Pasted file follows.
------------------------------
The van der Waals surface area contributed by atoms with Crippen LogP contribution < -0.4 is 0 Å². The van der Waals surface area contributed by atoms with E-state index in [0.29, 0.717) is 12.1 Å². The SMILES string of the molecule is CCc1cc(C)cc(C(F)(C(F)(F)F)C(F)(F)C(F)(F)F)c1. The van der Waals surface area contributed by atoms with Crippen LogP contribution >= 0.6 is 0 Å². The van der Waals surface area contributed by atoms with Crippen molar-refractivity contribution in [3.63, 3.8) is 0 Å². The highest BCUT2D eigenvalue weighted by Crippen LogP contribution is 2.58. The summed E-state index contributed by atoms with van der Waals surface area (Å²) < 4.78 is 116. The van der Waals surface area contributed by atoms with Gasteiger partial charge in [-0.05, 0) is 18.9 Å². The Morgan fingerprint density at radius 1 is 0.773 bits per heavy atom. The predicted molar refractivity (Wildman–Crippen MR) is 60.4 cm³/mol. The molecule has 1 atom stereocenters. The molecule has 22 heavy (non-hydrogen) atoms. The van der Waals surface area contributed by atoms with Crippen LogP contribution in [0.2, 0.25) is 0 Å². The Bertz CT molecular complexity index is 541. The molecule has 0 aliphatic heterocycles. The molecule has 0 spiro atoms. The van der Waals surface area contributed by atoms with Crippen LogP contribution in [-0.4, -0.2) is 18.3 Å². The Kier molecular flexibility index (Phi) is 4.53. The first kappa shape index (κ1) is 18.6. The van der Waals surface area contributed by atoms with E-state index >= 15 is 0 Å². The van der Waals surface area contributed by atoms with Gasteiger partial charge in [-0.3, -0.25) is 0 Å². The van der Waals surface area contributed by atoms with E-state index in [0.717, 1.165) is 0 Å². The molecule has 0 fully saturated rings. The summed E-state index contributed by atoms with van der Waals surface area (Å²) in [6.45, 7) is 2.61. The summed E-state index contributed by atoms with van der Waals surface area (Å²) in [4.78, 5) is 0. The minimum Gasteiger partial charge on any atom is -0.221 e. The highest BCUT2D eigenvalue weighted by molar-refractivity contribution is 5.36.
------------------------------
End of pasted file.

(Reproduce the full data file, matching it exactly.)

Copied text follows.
The van der Waals surface area contributed by atoms with Crippen LogP contribution < -0.4 is 0 Å². The van der Waals surface area contributed by atoms with E-state index in [0.29, 0.717) is 12.1 Å². The SMILES string of the molecule is CCc1cc(C)cc(C(F)(C(F)(F)F)C(F)(F)C(F)(F)F)c1. The van der Waals surface area contributed by atoms with Crippen LogP contribution >= 0.6 is 0 Å². The van der Waals surface area contributed by atoms with Crippen molar-refractivity contribution in [3.63, 3.8) is 0 Å². The highest BCUT2D eigenvalue weighted by Crippen LogP contribution is 2.58. The summed E-state index contributed by atoms with van der Waals surface area (Å²) < 4.78 is 116. The van der Waals surface area contributed by atoms with Gasteiger partial charge in [-0.05, 0) is 18.9 Å². The Morgan fingerprint density at radius 1 is 0.773 bits per heavy atom. The predicted molar refractivity (Wildman–Crippen MR) is 60.4 cm³/mol. The molecule has 1 atom stereocenters. The molecule has 22 heavy (non-hydrogen) atoms. The van der Waals surface area contributed by atoms with Crippen LogP contribution in [0.2, 0.25) is 0 Å². The Bertz CT molecular complexity index is 541. The molecule has 0 aliphatic heterocycles. The molecule has 0 spiro atoms. The van der Waals surface area contributed by atoms with Crippen LogP contribution in [-0.4, -0.2) is 18.3 Å². The Kier molecular flexibility index (Phi) is 4.53. The first kappa shape index (κ1) is 18.6. The van der Waals surface area contributed by atoms with E-state index >= 15 is 0 Å². The van der Waals surface area contributed by atoms with Gasteiger partial charge in [-0.3, -0.25) is 0 Å². The van der Waals surface area contributed by atoms with E-state index in [0.717, 1.165) is 0 Å². The molecule has 0 fully saturated rings. The summed E-state index contributed by atoms with van der Waals surface area (Å²) in [6.45, 7) is 2.61. The summed E-state index contributed by atoms with van der Waals surface area (Å²) in [4.78, 5) is 0. The minimum Gasteiger partial charge on any atom is -0.221 e. The highest BCUT2D eigenvalue weighted by molar-refractivity contribution is 5.36.